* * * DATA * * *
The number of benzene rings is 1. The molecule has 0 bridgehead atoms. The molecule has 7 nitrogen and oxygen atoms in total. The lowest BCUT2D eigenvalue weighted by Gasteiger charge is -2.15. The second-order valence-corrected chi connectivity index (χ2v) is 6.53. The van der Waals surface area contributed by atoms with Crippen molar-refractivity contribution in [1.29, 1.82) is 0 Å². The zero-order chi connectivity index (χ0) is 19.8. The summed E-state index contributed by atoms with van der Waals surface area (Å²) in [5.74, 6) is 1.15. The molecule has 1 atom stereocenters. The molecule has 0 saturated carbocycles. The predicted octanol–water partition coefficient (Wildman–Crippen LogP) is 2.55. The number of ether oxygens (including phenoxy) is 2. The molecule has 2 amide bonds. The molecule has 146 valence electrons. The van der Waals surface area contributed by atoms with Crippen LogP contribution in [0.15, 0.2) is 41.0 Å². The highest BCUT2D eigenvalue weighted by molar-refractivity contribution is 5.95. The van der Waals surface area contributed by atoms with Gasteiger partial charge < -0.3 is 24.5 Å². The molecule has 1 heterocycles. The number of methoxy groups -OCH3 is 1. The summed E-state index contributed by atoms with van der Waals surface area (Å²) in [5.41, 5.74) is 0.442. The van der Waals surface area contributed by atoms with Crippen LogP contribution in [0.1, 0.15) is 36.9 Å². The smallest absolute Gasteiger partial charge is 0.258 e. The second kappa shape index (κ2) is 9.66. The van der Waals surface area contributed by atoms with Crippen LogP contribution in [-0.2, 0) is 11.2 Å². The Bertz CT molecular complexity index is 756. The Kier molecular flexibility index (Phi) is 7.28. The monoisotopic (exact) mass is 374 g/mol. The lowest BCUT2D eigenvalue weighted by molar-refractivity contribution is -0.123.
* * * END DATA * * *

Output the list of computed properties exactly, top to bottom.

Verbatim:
The number of benzene rings is 1. The molecule has 0 bridgehead atoms. The molecule has 7 nitrogen and oxygen atoms in total. The lowest BCUT2D eigenvalue weighted by Gasteiger charge is -2.15. The second-order valence-corrected chi connectivity index (χ2v) is 6.53. The van der Waals surface area contributed by atoms with Crippen molar-refractivity contribution in [1.29, 1.82) is 0 Å². The zero-order chi connectivity index (χ0) is 19.8. The summed E-state index contributed by atoms with van der Waals surface area (Å²) in [5.74, 6) is 1.15. The molecule has 1 atom stereocenters. The molecule has 0 saturated carbocycles. The predicted octanol–water partition coefficient (Wildman–Crippen LogP) is 2.55. The number of ether oxygens (including phenoxy) is 2. The molecule has 2 amide bonds. The molecule has 146 valence electrons. The van der Waals surface area contributed by atoms with Crippen LogP contribution in [0.15, 0.2) is 41.0 Å². The highest BCUT2D eigenvalue weighted by molar-refractivity contribution is 5.95. The van der Waals surface area contributed by atoms with Gasteiger partial charge < -0.3 is 24.5 Å². The molecule has 1 heterocycles. The number of methoxy groups -OCH3 is 1. The summed E-state index contributed by atoms with van der Waals surface area (Å²) in [5.41, 5.74) is 0.442. The van der Waals surface area contributed by atoms with Crippen LogP contribution in [0.1, 0.15) is 36.9 Å². The smallest absolute Gasteiger partial charge is 0.258 e. The second kappa shape index (κ2) is 9.66. The van der Waals surface area contributed by atoms with Crippen LogP contribution in [-0.2, 0) is 11.2 Å². The Bertz CT molecular complexity index is 756. The Kier molecular flexibility index (Phi) is 7.28. The monoisotopic (exact) mass is 374 g/mol. The lowest BCUT2D eigenvalue weighted by molar-refractivity contribution is -0.123.